Dr. Robert Ballard, the man who discovered the Titanic, at his home in Connecticut. (National Geographic / James "Jim" Ball)

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Bob Ballard: The story behind the man who found the Titanic

Bob Ballard. You may have heard the name in middle school, read it in science textbooks, or seen him on a Nat Geo special. The legendary ocean explorer, most widely known for discovering the sunken Titanic in 1985, has conducted 157 expeditions in the deep sea. As a companion piece to his 2021 memoir “Into…
<a href="https://highschool.latimes.com/author/jeremyhsiao/" target="_self">Jeremy Hsiao</a>

Jeremy Hsiao

June 14, 2021

Bob Ballard. You may have heard the name in middle school, read it in science textbooks, or seen him on a Nat Geo special. The legendary ocean explorer, most widely known for discovering the sunken Titanic in 1985, has conducted 157 expeditions in the deep sea.

As a companion piece to his 2021 memoir “Into the Deep,” National Geographic presents “Bob Ballard: An Explorer’s Life,” a deeper look into a long life of hard work, adventure, and historic breakthrough. 

National Geographic Explorer-at-Large, Dr. Robert Ballard, takes some time away from the sea to film interviews for an upcoming film about his extraordinary life. (National Geographic / James “Jim” Ball)

As a child, Ballard’s inspirations fostered through watching Captain Nemo traverse the ocean floor in the Disney film adaptation of Jules Verne’s “20,000 Leagues Under the Sea.” It was his lifelong dream to be an explorer just like him. Years later in 2008, Ballard became the “captain” of his own Nautilus, traveling to new locations around the world in a research vessel named after the fictional submarine in Verne’s novel. He even continues to name all his undersea vehicles after Jason and his Argonauts. 

“I’m lucky to have lived a life where I’ve spent most of it going somewhere on our planet where I’m the first set of eyes. You can’t beat that,” Ballard said. “To be able to go through endless doors that have never been opened before — that’s as good as it gets.”

Dr. Robert D. Ballard surveys the progress of the Titanic expedition from the control center of the research vessel Knorr. Working in conjunction with the In stitut Francais de Recherches pour L’exploitation des Mers (IFREMER), Ballard and the Woods Hole team located the vessel in 13,000 feet of water in the North Atlantic Ocean. (National Geographic / Emory Kristof)

For two years early in his career, he trained in the Army, then requested to transfer to the Navy. There, he was able to further his dreams of exploring the ocean by working with submarines and submersibles. While he traverses the claustrophobic, dark, and dangerous depths of the sea, Ballard relies on his military training to keep a calm mind. 

“I draw upon my career of being trained as a combat infantry officer, when I had to keep calm. So I fortunately went through the experience of being in a situation where you could be killed. And it does calm you down,” Ballard said. 

Robert Ballard in control room of the E/V Nautilus while on expedition in the South Pacific. (National Geographic / Gabriel Scarlett)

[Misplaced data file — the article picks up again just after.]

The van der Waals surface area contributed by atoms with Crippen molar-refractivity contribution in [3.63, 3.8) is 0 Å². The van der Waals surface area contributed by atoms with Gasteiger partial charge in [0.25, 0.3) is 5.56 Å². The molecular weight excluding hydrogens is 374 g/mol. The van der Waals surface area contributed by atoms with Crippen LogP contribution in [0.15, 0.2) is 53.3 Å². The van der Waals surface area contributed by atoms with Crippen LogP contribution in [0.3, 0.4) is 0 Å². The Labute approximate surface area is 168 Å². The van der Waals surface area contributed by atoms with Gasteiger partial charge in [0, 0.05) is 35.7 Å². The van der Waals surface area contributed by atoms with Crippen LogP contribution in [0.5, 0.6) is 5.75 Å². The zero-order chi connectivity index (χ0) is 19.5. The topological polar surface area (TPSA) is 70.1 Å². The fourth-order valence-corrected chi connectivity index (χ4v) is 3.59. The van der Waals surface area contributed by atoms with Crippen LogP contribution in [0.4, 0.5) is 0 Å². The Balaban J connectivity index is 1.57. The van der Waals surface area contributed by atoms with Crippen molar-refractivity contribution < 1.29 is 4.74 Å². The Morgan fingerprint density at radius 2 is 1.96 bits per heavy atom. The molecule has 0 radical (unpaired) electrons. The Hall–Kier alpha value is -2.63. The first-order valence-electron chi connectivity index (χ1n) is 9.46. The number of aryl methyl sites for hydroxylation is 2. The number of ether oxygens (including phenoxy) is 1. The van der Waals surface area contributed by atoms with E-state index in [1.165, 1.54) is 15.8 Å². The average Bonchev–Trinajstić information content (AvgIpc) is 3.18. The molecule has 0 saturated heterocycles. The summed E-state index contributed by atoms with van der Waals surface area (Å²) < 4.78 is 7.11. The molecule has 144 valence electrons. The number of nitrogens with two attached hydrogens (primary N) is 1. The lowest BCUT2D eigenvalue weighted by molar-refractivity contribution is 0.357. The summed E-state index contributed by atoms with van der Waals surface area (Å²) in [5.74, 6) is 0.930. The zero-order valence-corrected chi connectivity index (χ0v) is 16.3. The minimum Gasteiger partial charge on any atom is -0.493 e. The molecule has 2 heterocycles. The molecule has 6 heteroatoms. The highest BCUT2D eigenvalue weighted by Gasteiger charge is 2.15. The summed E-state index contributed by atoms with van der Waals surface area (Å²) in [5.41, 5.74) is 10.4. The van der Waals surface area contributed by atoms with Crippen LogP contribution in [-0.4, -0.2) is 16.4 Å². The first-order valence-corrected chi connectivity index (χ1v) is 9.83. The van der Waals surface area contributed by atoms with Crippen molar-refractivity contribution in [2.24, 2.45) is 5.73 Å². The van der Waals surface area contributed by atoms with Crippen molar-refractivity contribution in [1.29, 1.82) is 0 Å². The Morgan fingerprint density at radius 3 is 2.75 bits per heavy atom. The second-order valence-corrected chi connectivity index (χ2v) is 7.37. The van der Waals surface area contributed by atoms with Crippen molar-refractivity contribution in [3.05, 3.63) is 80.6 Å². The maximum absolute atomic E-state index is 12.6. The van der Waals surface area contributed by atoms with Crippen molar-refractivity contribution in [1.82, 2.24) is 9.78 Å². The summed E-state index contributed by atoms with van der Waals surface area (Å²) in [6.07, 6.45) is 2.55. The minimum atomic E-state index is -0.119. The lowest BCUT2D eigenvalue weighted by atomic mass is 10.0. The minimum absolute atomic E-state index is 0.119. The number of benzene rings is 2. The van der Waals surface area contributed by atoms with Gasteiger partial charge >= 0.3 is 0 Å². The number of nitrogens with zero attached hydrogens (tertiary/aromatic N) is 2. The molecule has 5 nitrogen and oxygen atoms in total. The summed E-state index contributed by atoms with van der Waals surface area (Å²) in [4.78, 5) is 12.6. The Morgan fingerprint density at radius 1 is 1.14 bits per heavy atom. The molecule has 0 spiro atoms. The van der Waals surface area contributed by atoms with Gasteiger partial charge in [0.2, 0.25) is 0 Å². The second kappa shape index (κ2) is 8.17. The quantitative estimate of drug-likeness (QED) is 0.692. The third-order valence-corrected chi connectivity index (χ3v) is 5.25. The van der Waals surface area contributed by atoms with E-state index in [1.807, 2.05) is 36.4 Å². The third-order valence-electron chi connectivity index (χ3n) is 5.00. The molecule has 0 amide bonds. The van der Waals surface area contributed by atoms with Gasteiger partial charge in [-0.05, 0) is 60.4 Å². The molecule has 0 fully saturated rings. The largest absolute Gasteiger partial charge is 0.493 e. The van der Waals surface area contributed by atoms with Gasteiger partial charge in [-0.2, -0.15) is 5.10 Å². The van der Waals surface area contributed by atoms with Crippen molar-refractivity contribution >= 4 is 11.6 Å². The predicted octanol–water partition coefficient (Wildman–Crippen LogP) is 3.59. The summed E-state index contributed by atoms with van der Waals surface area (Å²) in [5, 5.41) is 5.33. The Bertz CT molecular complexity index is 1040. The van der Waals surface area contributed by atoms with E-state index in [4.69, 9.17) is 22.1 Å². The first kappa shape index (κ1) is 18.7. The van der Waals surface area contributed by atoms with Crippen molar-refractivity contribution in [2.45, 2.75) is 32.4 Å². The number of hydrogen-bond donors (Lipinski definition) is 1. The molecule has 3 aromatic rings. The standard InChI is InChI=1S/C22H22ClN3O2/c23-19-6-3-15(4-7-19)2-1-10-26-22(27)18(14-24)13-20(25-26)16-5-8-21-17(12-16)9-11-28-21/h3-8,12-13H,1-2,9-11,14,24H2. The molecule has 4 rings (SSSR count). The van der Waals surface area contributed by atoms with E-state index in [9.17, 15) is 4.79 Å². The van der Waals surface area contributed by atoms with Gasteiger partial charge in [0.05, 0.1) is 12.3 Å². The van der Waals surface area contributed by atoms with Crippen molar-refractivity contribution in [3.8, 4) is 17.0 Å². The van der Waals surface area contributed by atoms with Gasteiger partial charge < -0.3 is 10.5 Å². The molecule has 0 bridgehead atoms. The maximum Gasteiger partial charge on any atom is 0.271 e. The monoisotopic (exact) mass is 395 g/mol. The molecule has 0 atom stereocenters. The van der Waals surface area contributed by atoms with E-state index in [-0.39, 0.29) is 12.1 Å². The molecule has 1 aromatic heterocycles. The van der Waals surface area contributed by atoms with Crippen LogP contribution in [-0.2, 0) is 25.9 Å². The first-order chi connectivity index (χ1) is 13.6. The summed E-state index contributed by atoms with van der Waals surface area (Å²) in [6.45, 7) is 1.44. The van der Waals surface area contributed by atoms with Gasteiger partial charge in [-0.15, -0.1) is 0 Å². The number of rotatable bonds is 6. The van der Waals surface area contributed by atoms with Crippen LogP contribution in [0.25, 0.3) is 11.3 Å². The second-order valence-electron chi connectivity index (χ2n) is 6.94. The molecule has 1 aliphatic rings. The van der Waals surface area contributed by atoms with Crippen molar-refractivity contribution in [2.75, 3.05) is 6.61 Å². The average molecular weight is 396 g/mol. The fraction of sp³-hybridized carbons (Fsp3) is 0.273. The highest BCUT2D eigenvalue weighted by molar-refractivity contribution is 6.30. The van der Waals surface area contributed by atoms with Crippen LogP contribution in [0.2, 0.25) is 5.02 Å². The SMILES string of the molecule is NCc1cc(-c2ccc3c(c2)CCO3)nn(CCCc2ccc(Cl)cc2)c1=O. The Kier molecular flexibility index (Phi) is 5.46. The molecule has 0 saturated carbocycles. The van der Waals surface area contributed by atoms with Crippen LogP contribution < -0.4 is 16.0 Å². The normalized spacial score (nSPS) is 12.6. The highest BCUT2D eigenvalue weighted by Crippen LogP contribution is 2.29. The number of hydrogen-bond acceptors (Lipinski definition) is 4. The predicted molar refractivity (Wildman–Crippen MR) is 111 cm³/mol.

Ballard spent 30 years at the Woods Hole Oceanographic Institution (WHOI) studying plate tectonics and activity at mid-ocean ridges. Then, in 1985, he discovered the RMS Titanic and switched his focus to finding lost pieces of human history in the ocean. He explored the Lusitania, found the battleship Bismarck, and searched for Amelia Earhart’s plane in 2019, to no avail, but hasn’t given up yet. At 78 years old, Ballard has “nothing but upcoming plans.” 

“Certainly we’re going to go after Amelia [Earhart] round 2. That’s a given. The big one we’re doing right now is mounting the second ‘Lewis and Clark’ or I call ‘Lois and Clark’ expedition to map and characterize 50% of our country that lies beneath the sea that’s never been explored,” said Ballard. “We’re in the heat of the battle on that.”

View through a porthole of the submersible Alvin exploring sea floor. (National Geographic / Emory Kristof)

Additionally, with the growth of technology over the past few years, Ballard looks forward to a new wave of “force multipliers,” a term used in military science that is defined as tools that help amplify the overall effort, like a hammer, or a screwdriver. In Ballard’s case, it’s a little more complicated.

“Another [future plan] is to bring into my world a whole new unmanned autonomous vehicle system … I can not only have one set of eyes on the bottom, I can have many many sets of eyes,” Ballard said. “I still have that itch to go back to the Mediterranean and go back to the ancient trade routes, and go back into the Black Sea. So, I’ve got a lot of things I want to do. We’ll see how many of them I can get done.”

Rusted bow of the R.M.S. Titanic ocean liner in the North Atlantic. (National Geographic / Emory Kristof)

Ballard grew up visiting the beach in San Diego, wondering what mysteries the ocean held. After decades of pursuing his dream as an oceanographer and explorer, he continually encourages others to do the same by establishing multiple educational programs such as the JASON project, which allowed students to follow various expeditions, and the nonprofit Ocean Exploration Trust in 2007. 

“What I can tell you in all honesty is follow your passion, it doesn’t matter which mountain to climb. Just climb up a big one,” Ballard said. “I think you have to realize that life is the act of becoming. You just constantly evolve and become and [take] on challenges. I take on big ones because there’s very few people on tall mountains so it’s not very crowded. I find it’s easier to climb a tall mountain than the one down the street.”

“Bob Ballard: An Explorer’s Life” premiers on National Geographic on June 14. 

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